Oral History

"The reason I'm in show business is because I'm a 42 long." An Oral History of Allan Burns

Allan Burns discovered that he was a pretty good writer early in life - his grades in English class were great, and he got no shortage of accolades from his teachers. But he didn't know he'd make a living from it, or co-create one of the most enduring and trailblazing TV shows in American history.

"My college advisor in high school - the guy who was helping me get into university - looked at my grades and looked at my art ability, and said 'You're gonna be an architect.' He'd made up his mind," Burns tells us in this two-part, two hour interview.

We don't doubt that Allan - a longtime member of our board of directors - would have designed some killer structures. In a parallel universe somewhere, we're all surely admiring some cityscape that includes an iconic Burns tower in its skyline. But that universe might not have THE MARY TYLER MOORE SHOW, which Allan co-created with James L. Brooks. We're willing to bet our universe got the better deal.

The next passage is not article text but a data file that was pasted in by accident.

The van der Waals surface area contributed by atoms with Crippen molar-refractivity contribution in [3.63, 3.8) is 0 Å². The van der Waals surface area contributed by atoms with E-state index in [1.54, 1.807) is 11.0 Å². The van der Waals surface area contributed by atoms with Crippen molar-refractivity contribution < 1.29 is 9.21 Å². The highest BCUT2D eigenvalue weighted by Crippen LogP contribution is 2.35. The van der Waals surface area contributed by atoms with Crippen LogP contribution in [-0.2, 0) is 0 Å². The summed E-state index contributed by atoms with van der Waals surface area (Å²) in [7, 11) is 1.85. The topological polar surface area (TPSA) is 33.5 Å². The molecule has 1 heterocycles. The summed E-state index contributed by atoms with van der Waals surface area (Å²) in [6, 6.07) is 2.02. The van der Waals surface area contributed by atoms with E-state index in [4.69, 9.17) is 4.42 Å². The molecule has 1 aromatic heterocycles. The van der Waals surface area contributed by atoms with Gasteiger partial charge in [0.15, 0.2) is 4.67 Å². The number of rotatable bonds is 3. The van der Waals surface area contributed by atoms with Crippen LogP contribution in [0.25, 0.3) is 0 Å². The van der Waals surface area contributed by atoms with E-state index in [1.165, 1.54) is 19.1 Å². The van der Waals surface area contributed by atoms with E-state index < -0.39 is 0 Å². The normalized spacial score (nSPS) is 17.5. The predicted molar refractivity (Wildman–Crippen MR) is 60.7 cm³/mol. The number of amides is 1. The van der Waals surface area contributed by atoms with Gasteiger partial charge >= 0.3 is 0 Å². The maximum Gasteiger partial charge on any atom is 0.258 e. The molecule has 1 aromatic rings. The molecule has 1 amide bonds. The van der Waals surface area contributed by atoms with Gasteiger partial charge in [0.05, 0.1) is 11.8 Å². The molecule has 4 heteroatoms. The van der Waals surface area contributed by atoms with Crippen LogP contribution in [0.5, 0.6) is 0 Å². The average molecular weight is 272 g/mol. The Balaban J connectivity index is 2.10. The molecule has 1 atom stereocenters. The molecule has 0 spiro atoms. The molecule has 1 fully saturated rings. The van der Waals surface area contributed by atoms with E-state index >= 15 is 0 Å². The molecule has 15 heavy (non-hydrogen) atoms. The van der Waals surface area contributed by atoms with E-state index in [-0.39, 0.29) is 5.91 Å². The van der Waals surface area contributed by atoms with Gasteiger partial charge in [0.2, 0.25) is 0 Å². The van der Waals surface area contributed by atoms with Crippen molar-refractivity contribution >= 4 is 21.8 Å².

It's all part of THE WRITER SPEAKS, our ongoing series recording the life stories of film and television writers who made profound contributions to our cultural landscape. In these two videos, Allan chats with Seth Freeman about how he broke into the industry, how he wound up creating Cap'n Crunch when he was 23 years old ("'Stays crunchy even in milk?' Stays crunchy even in acid."), how he and Brooks crafted MARY TYLER MOORE.

Part One:

Part Two:

In Memoriam: Paul Mazursky

We've posted our extensive, exclusive life-story interview with Paul Mazursky a few weeks ago. But we're re-posting it today in the wake of Paul's recent death. We'll miss you, Paul.

In addition, here are two pages from Mazursky's incredible script, co-written with Larry Tucker, for BOB & CAROL & TED & ALICE. The draft is dated September 5, 1968.


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